Salmon fishing in late August and early September was fantastic on the Port Alberni Inlet.  Ian (pictured) and his daughter from Vancouver, B.C. fished with guide Doug from Slivers Charters Salmon Sport fishing and had an excellent day of fishing.  This salmon was landed using anchovy in a green haze rhys davis teaser head. The winter months for fishing the waters of the Alberni Inlet are very quiet. There are Sport Prawn fishing openings. One needs to check with the DFO regulations on an ongoing basis to find out about openings. Usually prawn fishing in Barkley Sound is more consistent as of late and openings are for a longer period of time. When prawn fishing does open in the Alberni Inlet most sporties will fish close to China Creek, the narrows by the old fish farm, and Cous Creek. There have not been any recorded salmon catches for at least six or seven weeks but often in December, January, and February some Winter Chinook will move up as far as China Creek but more often as far as the Nahmint-Franklin area if bait is in the area. Most winters have some good fishing down off the Franklin Wall and Ten Mile Point. This only happens if good amounts of bait move up from Barkley Sound. In mid June of 2013 we should see some good sport fishing again take place. Sockeye returns are only preliminary but average size returns are expected. The Sockeye begin to school when the river water and inlet water warm up to approximately eighteen degrees Celsius. Sockeye fishing is an amazing and really a fun family activity. Sockeye fishing on a good year can start just before mid month in June and continue to the first week of August. Those individuals who have plans to come to the Alberni Valley in the summer of 2013 and are planning on using a guided boat should arrange their trip fairly soon as guides and boats can be very sparse by the beginning of June. People often plan very early.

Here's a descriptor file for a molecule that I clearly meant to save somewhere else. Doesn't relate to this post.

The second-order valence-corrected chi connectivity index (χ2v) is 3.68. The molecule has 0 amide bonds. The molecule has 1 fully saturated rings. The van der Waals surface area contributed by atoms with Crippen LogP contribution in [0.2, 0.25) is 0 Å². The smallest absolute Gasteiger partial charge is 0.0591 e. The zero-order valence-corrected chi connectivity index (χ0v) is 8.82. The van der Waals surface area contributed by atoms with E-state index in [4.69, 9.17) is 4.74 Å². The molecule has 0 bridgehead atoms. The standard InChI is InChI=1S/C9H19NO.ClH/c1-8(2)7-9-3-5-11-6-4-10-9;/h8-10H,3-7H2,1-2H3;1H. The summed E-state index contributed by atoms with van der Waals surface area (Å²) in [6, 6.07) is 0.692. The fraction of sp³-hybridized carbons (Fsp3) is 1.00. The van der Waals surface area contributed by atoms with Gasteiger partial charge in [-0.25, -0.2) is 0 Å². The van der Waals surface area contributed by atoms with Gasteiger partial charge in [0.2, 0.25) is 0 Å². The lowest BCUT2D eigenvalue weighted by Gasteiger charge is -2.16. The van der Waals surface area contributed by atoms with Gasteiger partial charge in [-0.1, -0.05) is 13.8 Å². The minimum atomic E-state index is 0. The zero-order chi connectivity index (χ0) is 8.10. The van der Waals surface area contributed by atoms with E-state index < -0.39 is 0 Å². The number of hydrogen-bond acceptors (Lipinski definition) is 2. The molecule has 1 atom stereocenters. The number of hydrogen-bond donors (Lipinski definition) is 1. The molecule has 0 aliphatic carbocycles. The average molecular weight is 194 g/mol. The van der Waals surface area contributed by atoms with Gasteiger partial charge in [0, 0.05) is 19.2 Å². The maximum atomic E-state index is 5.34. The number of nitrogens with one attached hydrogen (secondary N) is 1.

Barkley Sound is one area on the West Coast that is protected on the east and the west shorelines. It is definitely a fantastic area that can have comfortable water for winter fishing. Winter or feeder Chinook fishing usually begins to pick up in December and continues well into April. The rule for Winter Chinook is “where one finds the bait the salmon will be there”. Winter Chinook are usually in deeper water from 115 to 140 feet. Great areas to fish can be Sarita Bay, Pill Point, Swale Rock, the Port Alberni side of Canoe Pass, and Vernon Bay as well as summer hot spots like Kirby and Sanford and also the Bamfield Harbor and the Bamfield Wall. Sometimes these local Bamfield spots will have plenty of feeders but the salmon are not quite in as deep of water as the other mentioned locations. The best lures when fishing feeder Chinook are hootchies in blue, green, and various whites and blue-green colors. Of course there are many days when hootchies just do not work and anchovy is an absolute must. A variety of three and three and a half inch spoons are also recommended to have in ones tackle box. There have been reports of a few feeder Chinook being picked up. Swale rock has had a few fish in the eight to twelve pound range as has Meares and Austin Island. When the salmon were biting in these areas there was definitely an abundance of bait fish in the areas.